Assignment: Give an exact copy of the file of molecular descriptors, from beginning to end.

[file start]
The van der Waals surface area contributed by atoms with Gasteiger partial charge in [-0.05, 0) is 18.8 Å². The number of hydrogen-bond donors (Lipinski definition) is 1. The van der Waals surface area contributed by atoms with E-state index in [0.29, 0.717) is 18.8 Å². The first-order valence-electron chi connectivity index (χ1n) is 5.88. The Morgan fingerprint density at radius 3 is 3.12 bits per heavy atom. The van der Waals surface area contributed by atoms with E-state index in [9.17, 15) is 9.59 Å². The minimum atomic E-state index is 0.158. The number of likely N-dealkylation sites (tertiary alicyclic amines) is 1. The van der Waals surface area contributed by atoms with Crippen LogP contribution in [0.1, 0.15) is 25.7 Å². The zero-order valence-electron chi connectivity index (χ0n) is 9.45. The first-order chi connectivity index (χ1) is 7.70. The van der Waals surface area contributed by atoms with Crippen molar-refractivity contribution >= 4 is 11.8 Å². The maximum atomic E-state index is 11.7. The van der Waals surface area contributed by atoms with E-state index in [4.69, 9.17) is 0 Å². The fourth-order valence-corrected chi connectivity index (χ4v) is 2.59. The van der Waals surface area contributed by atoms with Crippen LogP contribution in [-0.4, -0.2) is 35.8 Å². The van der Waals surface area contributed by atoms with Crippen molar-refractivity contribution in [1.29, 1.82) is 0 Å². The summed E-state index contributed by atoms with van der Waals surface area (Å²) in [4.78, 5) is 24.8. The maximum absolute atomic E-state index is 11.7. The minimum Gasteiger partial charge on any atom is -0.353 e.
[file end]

The van der Waals surface area contributed by atoms with Gasteiger partial charge in [-0.05, 0) is 18.8 Å². The number of hydrogen-bond donors (Lipinski definition) is 1. The van der Waals surface area contributed by atoms with E-state index in [0.29, 0.717) is 18.8 Å². The first-order valence-electron chi connectivity index (χ1n) is 5.88. The Morgan fingerprint density at radius 3 is 3.12 bits per heavy atom. The van der Waals surface area contributed by atoms with E-state index in [9.17, 15) is 9.59 Å². The minimum atomic E-state index is 0.158. The number of likely N-dealkylation sites (tertiary alicyclic amines) is 1. The van der Waals surface area contributed by atoms with Crippen LogP contribution in [0.1, 0.15) is 25.7 Å². The zero-order valence-electron chi connectivity index (χ0n) is 9.45. The first-order chi connectivity index (χ1) is 7.70. The van der Waals surface area contributed by atoms with Crippen molar-refractivity contribution >= 4 is 11.8 Å². The maximum atomic E-state index is 11.7. The van der Waals surface area contributed by atoms with E-state index in [4.69, 9.17) is 0 Å². The fourth-order valence-corrected chi connectivity index (χ4v) is 2.59. The van der Waals surface area contributed by atoms with Crippen LogP contribution in [-0.4, -0.2) is 35.8 Å². The van der Waals surface area contributed by atoms with Crippen molar-refractivity contribution in [1.29, 1.82) is 0 Å². The summed E-state index contributed by atoms with van der Waals surface area (Å²) in [4.78, 5) is 24.8. The maximum absolute atomic E-state index is 11.7. The minimum Gasteiger partial charge on any atom is -0.353 e.